Shutter lies behind the aperture and ahead of the image sensor. When the aperture opens, light enters the camera. When you click a picture, the shutter opens for a particular period of time to allow light into the image sensor.
Shutter Speed (one of the photography basics) is the time period for which the shutter is open to photograph a scene or the time for which light will pass through to the sensor. It is measured in seconds or fractions of a second.
Remember, bigger the denominator – faster the shutter speed. Hence, 1/4000 sec (0.00025 sec) is the fastest shutter speed while 30 sec denoted as 30″ is the slowest shutter speed. However, the slowest and fastest shutter speed will vary depending on the DSLR camera you are using.
Faster the shutter speed – lesser light will enter the camera sensor and slower the shutter speed – more light will enter the camera sensor.
We bring you ‘Jo & His Camera’ Comic Strips wherein a Magical Camera gives DSLR photography tutorials to Jo.
To understand Shutter Speed, Click on the Image below to see the Comic wherein the Camera explains Jo, the concept of Shutter Speed.
Play with different Shutter Speed settings to either freeze the action or to create motion blur.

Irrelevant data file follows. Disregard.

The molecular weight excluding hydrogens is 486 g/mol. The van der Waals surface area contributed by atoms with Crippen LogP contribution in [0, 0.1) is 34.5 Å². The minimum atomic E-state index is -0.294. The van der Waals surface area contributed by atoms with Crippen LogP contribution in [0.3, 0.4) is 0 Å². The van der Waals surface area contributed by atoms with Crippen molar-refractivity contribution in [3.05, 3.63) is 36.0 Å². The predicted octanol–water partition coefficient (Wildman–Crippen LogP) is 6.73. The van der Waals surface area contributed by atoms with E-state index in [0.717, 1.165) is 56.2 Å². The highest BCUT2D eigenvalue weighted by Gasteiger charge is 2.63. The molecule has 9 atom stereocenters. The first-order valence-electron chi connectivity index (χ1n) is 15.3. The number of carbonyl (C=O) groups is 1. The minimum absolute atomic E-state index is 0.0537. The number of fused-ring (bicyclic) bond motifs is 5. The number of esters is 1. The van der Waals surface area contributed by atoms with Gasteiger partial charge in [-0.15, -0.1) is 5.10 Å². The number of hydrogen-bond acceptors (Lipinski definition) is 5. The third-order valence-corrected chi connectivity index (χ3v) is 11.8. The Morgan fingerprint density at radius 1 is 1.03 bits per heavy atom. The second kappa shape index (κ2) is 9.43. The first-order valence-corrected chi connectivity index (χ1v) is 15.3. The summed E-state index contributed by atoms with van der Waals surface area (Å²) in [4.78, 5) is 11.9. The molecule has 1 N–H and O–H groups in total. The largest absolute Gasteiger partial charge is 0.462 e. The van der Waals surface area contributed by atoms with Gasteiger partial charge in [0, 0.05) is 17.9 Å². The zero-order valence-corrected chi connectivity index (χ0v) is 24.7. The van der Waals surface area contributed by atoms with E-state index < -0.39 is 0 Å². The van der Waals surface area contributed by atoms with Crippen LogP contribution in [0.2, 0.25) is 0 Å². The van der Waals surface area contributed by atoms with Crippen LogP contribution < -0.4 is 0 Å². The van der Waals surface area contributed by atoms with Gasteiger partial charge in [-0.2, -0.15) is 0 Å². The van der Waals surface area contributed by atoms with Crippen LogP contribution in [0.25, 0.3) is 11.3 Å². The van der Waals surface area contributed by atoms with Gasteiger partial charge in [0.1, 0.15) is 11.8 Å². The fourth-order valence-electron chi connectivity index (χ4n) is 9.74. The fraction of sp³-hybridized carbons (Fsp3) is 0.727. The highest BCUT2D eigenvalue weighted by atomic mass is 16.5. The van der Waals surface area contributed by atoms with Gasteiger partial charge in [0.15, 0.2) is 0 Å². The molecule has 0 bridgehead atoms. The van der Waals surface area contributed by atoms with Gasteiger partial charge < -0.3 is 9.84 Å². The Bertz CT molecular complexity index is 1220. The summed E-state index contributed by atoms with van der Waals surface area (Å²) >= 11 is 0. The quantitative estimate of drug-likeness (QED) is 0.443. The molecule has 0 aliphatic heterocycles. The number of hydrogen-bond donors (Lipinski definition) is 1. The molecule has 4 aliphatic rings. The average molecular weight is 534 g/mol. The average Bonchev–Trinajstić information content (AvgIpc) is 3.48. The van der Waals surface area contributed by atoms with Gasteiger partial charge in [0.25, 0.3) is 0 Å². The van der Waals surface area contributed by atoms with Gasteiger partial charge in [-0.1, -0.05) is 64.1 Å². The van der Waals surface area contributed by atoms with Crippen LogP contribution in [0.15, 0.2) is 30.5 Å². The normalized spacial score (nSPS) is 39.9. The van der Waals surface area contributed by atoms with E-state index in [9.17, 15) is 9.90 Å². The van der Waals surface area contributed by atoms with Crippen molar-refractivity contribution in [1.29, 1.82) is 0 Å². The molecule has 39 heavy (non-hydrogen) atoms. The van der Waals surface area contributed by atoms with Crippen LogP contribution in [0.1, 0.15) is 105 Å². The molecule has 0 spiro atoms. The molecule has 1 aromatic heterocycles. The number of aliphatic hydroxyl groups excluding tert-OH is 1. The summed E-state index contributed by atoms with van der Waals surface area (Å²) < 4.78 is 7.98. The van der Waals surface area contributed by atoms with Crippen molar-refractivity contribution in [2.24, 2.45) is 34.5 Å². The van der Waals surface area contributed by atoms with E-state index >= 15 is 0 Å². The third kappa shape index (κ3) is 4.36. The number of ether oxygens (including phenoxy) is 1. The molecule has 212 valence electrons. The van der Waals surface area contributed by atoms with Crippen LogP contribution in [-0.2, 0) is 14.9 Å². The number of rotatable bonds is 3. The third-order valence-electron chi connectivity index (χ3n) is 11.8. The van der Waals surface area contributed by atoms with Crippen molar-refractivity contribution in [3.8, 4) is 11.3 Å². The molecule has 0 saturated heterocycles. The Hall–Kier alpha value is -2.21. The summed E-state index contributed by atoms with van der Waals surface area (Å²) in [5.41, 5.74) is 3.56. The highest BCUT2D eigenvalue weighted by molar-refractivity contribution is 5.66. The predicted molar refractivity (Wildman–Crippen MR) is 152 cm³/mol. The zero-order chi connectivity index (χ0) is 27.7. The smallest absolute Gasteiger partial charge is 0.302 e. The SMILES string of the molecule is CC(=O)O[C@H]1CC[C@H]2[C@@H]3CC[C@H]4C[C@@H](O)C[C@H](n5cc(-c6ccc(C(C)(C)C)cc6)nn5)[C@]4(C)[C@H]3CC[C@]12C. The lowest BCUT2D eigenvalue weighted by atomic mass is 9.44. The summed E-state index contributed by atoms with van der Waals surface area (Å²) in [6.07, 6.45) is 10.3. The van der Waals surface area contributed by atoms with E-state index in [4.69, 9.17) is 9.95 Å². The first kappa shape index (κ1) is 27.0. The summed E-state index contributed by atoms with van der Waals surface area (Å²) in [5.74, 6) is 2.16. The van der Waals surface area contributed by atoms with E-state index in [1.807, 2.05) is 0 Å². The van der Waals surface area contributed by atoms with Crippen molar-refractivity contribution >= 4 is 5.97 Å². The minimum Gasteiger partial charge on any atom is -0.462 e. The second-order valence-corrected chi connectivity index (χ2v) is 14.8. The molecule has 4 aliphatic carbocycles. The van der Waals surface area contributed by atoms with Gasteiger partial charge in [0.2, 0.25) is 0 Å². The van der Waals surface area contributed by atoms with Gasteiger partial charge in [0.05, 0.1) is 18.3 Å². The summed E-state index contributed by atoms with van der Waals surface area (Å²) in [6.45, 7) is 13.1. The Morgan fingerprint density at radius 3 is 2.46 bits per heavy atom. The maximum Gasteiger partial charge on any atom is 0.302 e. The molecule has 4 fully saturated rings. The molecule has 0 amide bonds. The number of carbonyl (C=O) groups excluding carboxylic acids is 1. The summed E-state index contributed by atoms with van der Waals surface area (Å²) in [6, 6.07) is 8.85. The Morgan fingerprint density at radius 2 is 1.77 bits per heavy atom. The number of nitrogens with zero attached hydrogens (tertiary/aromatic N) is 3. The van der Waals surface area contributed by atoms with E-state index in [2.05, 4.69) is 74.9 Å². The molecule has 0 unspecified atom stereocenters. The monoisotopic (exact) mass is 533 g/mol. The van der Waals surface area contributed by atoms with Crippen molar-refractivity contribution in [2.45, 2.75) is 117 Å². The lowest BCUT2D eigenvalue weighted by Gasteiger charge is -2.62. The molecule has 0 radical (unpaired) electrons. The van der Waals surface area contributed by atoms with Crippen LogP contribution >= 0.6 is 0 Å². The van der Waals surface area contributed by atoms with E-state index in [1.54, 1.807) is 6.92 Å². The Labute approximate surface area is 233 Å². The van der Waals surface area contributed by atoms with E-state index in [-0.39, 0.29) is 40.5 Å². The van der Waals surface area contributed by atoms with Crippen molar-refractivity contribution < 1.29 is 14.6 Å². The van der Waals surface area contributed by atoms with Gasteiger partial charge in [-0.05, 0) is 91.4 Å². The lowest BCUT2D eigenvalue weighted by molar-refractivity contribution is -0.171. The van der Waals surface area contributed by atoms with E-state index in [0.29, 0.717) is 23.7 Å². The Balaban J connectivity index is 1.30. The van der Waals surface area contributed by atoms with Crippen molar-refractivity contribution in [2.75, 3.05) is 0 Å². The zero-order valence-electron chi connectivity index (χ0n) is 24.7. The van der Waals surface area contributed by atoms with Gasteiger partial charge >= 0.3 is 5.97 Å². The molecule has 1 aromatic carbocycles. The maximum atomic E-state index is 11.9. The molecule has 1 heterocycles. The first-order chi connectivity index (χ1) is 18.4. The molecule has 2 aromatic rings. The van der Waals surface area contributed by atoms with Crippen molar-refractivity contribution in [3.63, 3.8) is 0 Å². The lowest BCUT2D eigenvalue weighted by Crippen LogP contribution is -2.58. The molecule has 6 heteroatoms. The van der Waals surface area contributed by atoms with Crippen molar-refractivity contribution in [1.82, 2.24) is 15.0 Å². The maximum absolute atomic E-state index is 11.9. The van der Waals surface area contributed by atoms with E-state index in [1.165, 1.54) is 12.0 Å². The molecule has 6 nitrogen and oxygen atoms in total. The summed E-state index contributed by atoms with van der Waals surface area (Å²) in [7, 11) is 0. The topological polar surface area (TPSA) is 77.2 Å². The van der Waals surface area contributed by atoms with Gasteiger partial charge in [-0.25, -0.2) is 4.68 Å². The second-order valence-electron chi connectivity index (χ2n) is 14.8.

Faster shutter speed, say 1/250 sec and above will allow you to freeze moving objects. In case of Bird Photography, you can use a faster shutter speed of 1/1000 sec (refer below image captured at 1/1000 sec) to 1/4000 sec to freeze the movement of the bird.
Slow shutter speed is generally used to photograph night landscapes/ dimly lit scenes/ Milky Way/ Star Trails/Waterfall. Shutter speed slower than 1/60 sec records camera movement and will result in a blur image due to camera shake. Hence, you’ll have to use a tripod to click photographs for slower shutter speeds below 1/60 sec to avoid blur photos.
Below is an example of Slow Shutter Speed (Long Exposure) that was used to create motion blur: Slow shutter speed of 1/15 sec was used)
Another example of Waterfall Photography where slow shutter speed was used to make the water look smooth.
DSLR Settings – Shutter Speed: 1/2 secs, ISO: 200, Aperture: F22.
To understand Shutter Speed Settings, Click on the Image below to see the Comic wherein Jo experiments with different Shutter Speed Settings and succeeds in mastering Shutter Speed.
While exploring different modes on your DSLR camera, try the Shutter Priority Mode wherein you can control the Shutter Speed setting. Based on the Shutter Speed you have set, the camera will set the Aperture for you for proper exposure. Learn more about Shutter Priority Mode here.
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